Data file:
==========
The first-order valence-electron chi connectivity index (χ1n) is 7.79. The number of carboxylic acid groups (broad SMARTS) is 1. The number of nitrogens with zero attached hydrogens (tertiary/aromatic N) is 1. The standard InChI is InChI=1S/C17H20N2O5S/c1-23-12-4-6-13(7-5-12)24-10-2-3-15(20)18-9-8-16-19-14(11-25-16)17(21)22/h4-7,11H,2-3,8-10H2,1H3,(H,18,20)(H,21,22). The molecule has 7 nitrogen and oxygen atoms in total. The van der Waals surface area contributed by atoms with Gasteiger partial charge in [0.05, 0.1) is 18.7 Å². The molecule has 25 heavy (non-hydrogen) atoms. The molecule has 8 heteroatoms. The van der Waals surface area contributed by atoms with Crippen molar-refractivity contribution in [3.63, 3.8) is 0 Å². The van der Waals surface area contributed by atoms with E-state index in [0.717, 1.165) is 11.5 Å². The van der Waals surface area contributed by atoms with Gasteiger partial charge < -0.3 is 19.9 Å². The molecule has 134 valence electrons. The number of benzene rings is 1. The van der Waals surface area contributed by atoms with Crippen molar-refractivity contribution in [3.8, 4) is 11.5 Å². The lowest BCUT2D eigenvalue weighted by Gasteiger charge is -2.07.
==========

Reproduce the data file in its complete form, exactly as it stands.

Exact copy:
The first-order valence-electron chi connectivity index (χ1n) is 7.79. The number of carboxylic acid groups (broad SMARTS) is 1. The number of nitrogens with zero attached hydrogens (tertiary/aromatic N) is 1. The standard InChI is InChI=1S/C17H20N2O5S/c1-23-12-4-6-13(7-5-12)24-10-2-3-15(20)18-9-8-16-19-14(11-25-16)17(21)22/h4-7,11H,2-3,8-10H2,1H3,(H,18,20)(H,21,22). The molecule has 7 nitrogen and oxygen atoms in total. The van der Waals surface area contributed by atoms with Gasteiger partial charge in [0.05, 0.1) is 18.7 Å². The molecule has 25 heavy (non-hydrogen) atoms. The molecule has 8 heteroatoms. The van der Waals surface area contributed by atoms with Crippen molar-refractivity contribution in [3.63, 3.8) is 0 Å². The van der Waals surface area contributed by atoms with E-state index in [0.717, 1.165) is 11.5 Å². The van der Waals surface area contributed by atoms with Gasteiger partial charge < -0.3 is 19.9 Å². The molecule has 134 valence electrons. The number of benzene rings is 1. The van der Waals surface area contributed by atoms with Crippen molar-refractivity contribution in [3.8, 4) is 11.5 Å². The lowest BCUT2D eigenvalue weighted by Gasteiger charge is -2.07.